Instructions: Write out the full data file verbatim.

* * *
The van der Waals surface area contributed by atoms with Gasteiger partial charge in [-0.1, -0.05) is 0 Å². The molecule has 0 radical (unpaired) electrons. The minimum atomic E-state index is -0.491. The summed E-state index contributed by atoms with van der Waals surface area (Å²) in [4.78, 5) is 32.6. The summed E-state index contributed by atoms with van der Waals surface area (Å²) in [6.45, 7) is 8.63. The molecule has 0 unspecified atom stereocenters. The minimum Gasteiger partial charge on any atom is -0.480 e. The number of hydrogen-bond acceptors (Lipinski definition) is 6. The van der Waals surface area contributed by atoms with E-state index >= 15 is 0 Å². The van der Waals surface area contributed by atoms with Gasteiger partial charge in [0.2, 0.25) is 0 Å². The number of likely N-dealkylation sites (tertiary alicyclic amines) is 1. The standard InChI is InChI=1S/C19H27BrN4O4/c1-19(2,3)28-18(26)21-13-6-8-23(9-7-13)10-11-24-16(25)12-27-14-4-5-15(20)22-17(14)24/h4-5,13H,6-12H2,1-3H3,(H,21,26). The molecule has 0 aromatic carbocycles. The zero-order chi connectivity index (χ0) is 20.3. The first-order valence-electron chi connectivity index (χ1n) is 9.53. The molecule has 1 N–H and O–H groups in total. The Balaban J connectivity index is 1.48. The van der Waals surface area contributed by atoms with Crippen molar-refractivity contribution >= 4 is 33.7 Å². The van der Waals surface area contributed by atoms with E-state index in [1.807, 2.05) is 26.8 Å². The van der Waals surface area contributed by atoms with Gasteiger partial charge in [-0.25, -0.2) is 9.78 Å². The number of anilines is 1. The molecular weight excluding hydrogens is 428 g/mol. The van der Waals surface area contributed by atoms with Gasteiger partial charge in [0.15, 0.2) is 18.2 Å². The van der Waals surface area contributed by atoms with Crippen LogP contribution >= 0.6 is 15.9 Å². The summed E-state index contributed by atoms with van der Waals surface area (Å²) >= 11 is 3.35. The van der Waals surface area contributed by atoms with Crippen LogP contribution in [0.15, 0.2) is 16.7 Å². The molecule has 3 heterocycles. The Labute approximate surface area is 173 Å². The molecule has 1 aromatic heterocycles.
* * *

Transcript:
The van der Waals surface area contributed by atoms with Gasteiger partial charge in [-0.1, -0.05) is 0 Å². The molecule has 0 radical (unpaired) electrons. The minimum atomic E-state index is -0.491. The summed E-state index contributed by atoms with van der Waals surface area (Å²) in [4.78, 5) is 32.6. The summed E-state index contributed by atoms with van der Waals surface area (Å²) in [6.45, 7) is 8.63. The molecule has 0 unspecified atom stereocenters. The minimum Gasteiger partial charge on any atom is -0.480 e. The number of hydrogen-bond acceptors (Lipinski definition) is 6. The van der Waals surface area contributed by atoms with E-state index >= 15 is 0 Å². The van der Waals surface area contributed by atoms with Gasteiger partial charge in [0.2, 0.25) is 0 Å². The number of likely N-dealkylation sites (tertiary alicyclic amines) is 1. The standard InChI is InChI=1S/C19H27BrN4O4/c1-19(2,3)28-18(26)21-13-6-8-23(9-7-13)10-11-24-16(25)12-27-14-4-5-15(20)22-17(14)24/h4-5,13H,6-12H2,1-3H3,(H,21,26). The molecule has 0 aromatic carbocycles. The zero-order chi connectivity index (χ0) is 20.3. The first-order valence-electron chi connectivity index (χ1n) is 9.53. The molecule has 1 N–H and O–H groups in total. The Balaban J connectivity index is 1.48. The van der Waals surface area contributed by atoms with Crippen molar-refractivity contribution >= 4 is 33.7 Å². The van der Waals surface area contributed by atoms with E-state index in [1.807, 2.05) is 26.8 Å². The van der Waals surface area contributed by atoms with Gasteiger partial charge in [-0.25, -0.2) is 9.78 Å². The number of anilines is 1. The molecular weight excluding hydrogens is 428 g/mol. The van der Waals surface area contributed by atoms with Gasteiger partial charge in [0.15, 0.2) is 18.2 Å². The van der Waals surface area contributed by atoms with Crippen LogP contribution >= 0.6 is 15.9 Å². The summed E-state index contributed by atoms with van der Waals surface area (Å²) >= 11 is 3.35. The van der Waals surface area contributed by atoms with Crippen LogP contribution in [0.15, 0.2) is 16.7 Å². The molecule has 3 heterocycles. The Labute approximate surface area is 173 Å². The molecule has 1 aromatic heterocycles.